"Space" to Learn
Calculating a satellite’s orbit in space is a complex business—but according to Senior Lecturer of Aerospace Engineering Liam Healy, learning about it doesn’t have to be. The extensive mathematics undertaken by students in ENAE441: Space Navigation and Guidance have historically required comprehensive software packages or, more commonly, tasked students to write time-consuming code.
“Students need to understand the basic concepts of how navigation is being calculated, but they don’t need to suffer the pain of putting it together,” says Healy, who wrote a cloud-based computing application for the Fall 2020 semester that completes the more complex computation for students, while still engaging them in the key mathematical principles. “The stuff that I’m trying to eliminate is the stuff that’s not popular in the class—but more importantly, it’s not the point of the class. This refocuses students’ efforts.”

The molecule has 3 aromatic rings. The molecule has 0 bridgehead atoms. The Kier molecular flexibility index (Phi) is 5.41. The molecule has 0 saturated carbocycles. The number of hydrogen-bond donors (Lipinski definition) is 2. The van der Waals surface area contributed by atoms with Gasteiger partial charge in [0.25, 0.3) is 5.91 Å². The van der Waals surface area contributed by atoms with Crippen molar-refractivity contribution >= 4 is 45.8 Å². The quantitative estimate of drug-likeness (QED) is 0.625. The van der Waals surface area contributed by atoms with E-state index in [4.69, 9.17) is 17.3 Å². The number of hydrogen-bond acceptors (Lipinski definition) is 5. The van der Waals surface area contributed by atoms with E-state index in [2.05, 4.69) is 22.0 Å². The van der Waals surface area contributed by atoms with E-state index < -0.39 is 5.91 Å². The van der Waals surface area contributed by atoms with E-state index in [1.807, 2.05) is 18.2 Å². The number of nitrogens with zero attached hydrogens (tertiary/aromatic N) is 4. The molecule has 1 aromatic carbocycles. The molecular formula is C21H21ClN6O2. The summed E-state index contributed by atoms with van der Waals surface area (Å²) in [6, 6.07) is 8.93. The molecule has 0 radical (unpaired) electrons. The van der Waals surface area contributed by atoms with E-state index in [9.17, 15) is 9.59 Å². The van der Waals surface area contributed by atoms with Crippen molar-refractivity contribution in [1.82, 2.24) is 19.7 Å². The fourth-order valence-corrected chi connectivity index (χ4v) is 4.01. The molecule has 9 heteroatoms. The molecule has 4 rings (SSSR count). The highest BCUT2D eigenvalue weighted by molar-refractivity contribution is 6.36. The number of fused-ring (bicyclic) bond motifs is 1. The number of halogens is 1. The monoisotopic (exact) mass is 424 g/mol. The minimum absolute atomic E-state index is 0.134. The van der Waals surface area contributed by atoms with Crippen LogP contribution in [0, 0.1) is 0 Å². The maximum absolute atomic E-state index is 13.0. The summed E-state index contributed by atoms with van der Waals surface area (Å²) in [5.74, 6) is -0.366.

It also carves out more time for students to put what they’ve learned into practice, computing the orbits of real satellites. In years past, students have gone to UMD’s Astronomy Observatory to collect this satellite data (a non-starter during a pandemic). And while simulated data works in practice, it lacks the rigor and complexity of real-world satellite data. Healy explains that dealing with a measurement uncertainty and understanding its implications is the type of real-world practice students need. He also understands that the thrill of peering into a telescope and seeing a roving satellite is what they want. So, in addition to securing real satellite data from a private company, he obtained still images of the actual satellites they were studying.
“There’s something quite visceral of looking through a telescope and seeing a satellite,” says Healy. “It’s nice to have that connection, and I wanted to deliver that.”
Published August 28, 2020